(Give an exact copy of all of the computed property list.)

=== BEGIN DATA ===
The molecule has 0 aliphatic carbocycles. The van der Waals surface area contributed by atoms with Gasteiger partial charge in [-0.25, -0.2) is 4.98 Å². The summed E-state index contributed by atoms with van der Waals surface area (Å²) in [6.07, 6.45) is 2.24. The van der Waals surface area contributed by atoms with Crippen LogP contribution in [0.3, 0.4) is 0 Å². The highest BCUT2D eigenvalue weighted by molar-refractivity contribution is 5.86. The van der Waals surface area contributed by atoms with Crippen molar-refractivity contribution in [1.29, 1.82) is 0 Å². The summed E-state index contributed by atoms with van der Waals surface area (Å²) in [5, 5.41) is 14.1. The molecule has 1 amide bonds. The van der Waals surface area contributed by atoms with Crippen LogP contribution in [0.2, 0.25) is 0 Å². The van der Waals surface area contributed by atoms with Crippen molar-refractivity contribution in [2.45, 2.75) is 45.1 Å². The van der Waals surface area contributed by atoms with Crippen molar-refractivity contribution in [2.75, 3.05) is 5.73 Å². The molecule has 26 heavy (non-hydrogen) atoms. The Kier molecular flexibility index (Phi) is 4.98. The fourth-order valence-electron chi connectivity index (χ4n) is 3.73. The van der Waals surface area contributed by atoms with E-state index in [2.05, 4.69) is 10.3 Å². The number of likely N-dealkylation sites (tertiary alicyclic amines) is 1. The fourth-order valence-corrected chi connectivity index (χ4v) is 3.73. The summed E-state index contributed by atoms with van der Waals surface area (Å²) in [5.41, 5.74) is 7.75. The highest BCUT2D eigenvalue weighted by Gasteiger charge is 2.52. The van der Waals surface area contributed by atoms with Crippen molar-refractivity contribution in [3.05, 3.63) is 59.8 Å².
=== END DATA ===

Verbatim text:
The molecule has 0 aliphatic carbocycles. The van der Waals surface area contributed by atoms with Gasteiger partial charge in [-0.25, -0.2) is 4.98 Å². The summed E-state index contributed by atoms with van der Waals surface area (Å²) in [6.07, 6.45) is 2.24. The van der Waals surface area contributed by atoms with Crippen LogP contribution in [0.3, 0.4) is 0 Å². The highest BCUT2D eigenvalue weighted by molar-refractivity contribution is 5.86. The van der Waals surface area contributed by atoms with Crippen molar-refractivity contribution in [1.29, 1.82) is 0 Å². The summed E-state index contributed by atoms with van der Waals surface area (Å²) in [5, 5.41) is 14.1. The molecule has 1 amide bonds. The van der Waals surface area contributed by atoms with Crippen LogP contribution in [0.2, 0.25) is 0 Å². The van der Waals surface area contributed by atoms with Crippen molar-refractivity contribution in [2.45, 2.75) is 45.1 Å². The van der Waals surface area contributed by atoms with Crippen molar-refractivity contribution in [2.75, 3.05) is 5.73 Å². The molecule has 26 heavy (non-hydrogen) atoms. The Kier molecular flexibility index (Phi) is 4.98. The fourth-order valence-electron chi connectivity index (χ4n) is 3.73. The van der Waals surface area contributed by atoms with E-state index in [2.05, 4.69) is 10.3 Å². The number of likely N-dealkylation sites (tertiary alicyclic amines) is 1. The fourth-order valence-corrected chi connectivity index (χ4v) is 3.73. The summed E-state index contributed by atoms with van der Waals surface area (Å²) in [5.41, 5.74) is 7.75. The highest BCUT2D eigenvalue weighted by Gasteiger charge is 2.52. The van der Waals surface area contributed by atoms with Crippen molar-refractivity contribution in [3.05, 3.63) is 59.8 Å².